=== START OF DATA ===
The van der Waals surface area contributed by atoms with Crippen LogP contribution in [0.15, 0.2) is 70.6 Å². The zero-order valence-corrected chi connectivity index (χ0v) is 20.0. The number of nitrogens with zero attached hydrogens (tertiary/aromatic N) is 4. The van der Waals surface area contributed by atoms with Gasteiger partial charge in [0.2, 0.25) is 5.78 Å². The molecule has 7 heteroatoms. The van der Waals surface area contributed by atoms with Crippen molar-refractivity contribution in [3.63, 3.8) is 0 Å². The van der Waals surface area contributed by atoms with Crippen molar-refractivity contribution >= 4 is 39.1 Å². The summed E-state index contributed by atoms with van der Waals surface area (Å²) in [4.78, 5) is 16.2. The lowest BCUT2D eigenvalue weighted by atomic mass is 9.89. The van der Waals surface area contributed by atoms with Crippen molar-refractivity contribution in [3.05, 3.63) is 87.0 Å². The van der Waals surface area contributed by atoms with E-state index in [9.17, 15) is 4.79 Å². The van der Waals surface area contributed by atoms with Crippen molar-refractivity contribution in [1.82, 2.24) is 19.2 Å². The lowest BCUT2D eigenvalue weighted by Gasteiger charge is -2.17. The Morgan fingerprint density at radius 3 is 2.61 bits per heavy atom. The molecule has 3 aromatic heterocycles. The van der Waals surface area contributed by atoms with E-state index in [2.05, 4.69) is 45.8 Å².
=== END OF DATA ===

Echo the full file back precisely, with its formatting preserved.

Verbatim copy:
The van der Waals surface area contributed by atoms with Crippen LogP contribution in [0.15, 0.2) is 70.6 Å². The zero-order valence-corrected chi connectivity index (χ0v) is 20.0. The number of nitrogens with zero attached hydrogens (tertiary/aromatic N) is 4. The van der Waals surface area contributed by atoms with Gasteiger partial charge in [0.2, 0.25) is 5.78 Å². The molecule has 7 heteroatoms. The van der Waals surface area contributed by atoms with Crippen molar-refractivity contribution in [3.63, 3.8) is 0 Å². The van der Waals surface area contributed by atoms with Crippen molar-refractivity contribution >= 4 is 39.1 Å². The summed E-state index contributed by atoms with van der Waals surface area (Å²) in [4.78, 5) is 16.2. The lowest BCUT2D eigenvalue weighted by atomic mass is 9.89. The van der Waals surface area contributed by atoms with Crippen molar-refractivity contribution in [3.05, 3.63) is 87.0 Å². The van der Waals surface area contributed by atoms with E-state index in [9.17, 15) is 4.79 Å². The van der Waals surface area contributed by atoms with Crippen molar-refractivity contribution in [1.82, 2.24) is 19.2 Å². The lowest BCUT2D eigenvalue weighted by Gasteiger charge is -2.17. The Morgan fingerprint density at radius 3 is 2.61 bits per heavy atom. The molecule has 3 aromatic heterocycles. The van der Waals surface area contributed by atoms with E-state index in [2.05, 4.69) is 45.8 Å².